A sick baby left fitting for almost an hour before an ambulance got her to Bradford Royal Infirmary had to be resuscitated on the way, her mother claims.

And on arrival at the hospital, Sophi Boocock, of Hirst Wood, Shipley, said there was no ward bed for her daughter because of nursing shortages Miss Boocock, 22, said the experience was “a nightmare” and could have cost her one-year-old daughter’s life.

She claims she had to wait almost 20 panic-stricken minutes for paramedics to arrive after little Leyla started to have a fit and turn blue at their home.

Yorkshire Ambulance Service has apologised for the delay but says its log shows the ambulance took 11 minutes to arrive.

The tot, who is epileptic and has twice-daily medication for the condition, was fighting for her life in the ambulance en route to Bradford Royal Infirmary when she stopped breathing and had to be resuscitated, according to her mum.

Miss Boocock said she had made the first emergency call for help at 10.35pm on April 11 and feared it would be too late to save her daughter, who was struggling to breathe.

She said: “Leyla’s had fits before and the ambulance has always been here in about five minutes with a fast responder usually before them. This time there was no fast response and it was about 20 minutes before the ambulance came.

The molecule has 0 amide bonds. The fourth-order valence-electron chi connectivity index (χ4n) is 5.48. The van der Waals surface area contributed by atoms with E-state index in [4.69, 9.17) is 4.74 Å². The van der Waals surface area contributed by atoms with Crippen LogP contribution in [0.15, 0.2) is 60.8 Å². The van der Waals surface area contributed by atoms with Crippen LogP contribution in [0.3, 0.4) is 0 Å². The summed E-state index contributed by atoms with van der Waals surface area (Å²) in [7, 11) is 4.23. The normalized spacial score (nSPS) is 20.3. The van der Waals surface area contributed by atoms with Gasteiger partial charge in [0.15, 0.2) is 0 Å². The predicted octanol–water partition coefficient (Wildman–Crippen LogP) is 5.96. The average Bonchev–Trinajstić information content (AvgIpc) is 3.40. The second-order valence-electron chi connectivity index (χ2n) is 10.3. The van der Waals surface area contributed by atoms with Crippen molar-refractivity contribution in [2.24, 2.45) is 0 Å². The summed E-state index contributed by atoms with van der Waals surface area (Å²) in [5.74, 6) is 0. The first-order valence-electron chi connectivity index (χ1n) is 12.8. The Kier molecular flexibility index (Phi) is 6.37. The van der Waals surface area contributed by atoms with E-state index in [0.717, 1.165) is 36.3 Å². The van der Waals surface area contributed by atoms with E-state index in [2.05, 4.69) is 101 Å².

“I asked why it was taking so long and the operator said she was sorry but it was because they were busy. She said they didn’t have enough ambulances.”

“No-one should have to wait that long in an emergency, especially not a dangerously-sick child. When a person is fitting after five minutes they are in the danger zone and the longer they are left to fit, the more damage is happening to the brain. All together my daughter was left fitting for almost an an hour.”

Paul Mudd, locality director of emergency operations (West Yorkshire) at Yorkshire Ambulance Service NHS Trust, apologised to Miss Boocock for the distress caused.

But he added: “One of our 999 call takers remained on the line with Miss Boocock, monitoring her daughter’s condition, until the arrival of the ambulance 11 minutes later.”

At the BRI, Leyla was seen in A&E Resuscitation before being sent to the Paediatric Assessment Room where the family were left waiting about four hours before a temporary cot was found.

Miss Boocock said: “After everything we’d been through with the ambulance, there wasn’t even a bed for her on the children’s ward. It wasn’t that they didn’t have enough beds because they did, they had 28 beds on Ward 16 but only enough staff to look after 14 so they were re-directing patients to Airedale and York. Leyla was eventually found a bed later that morning until she was discharged by a consultant later that day.

“I’ve written to my MP Philip Davies and will be contacting the BRI and the Yorkshire Ambulance Trust to complain.”

A BRI spokesman said: “For short periods last week children’s ward 17 had a reduced number of beds available due to short-term staff sickness.”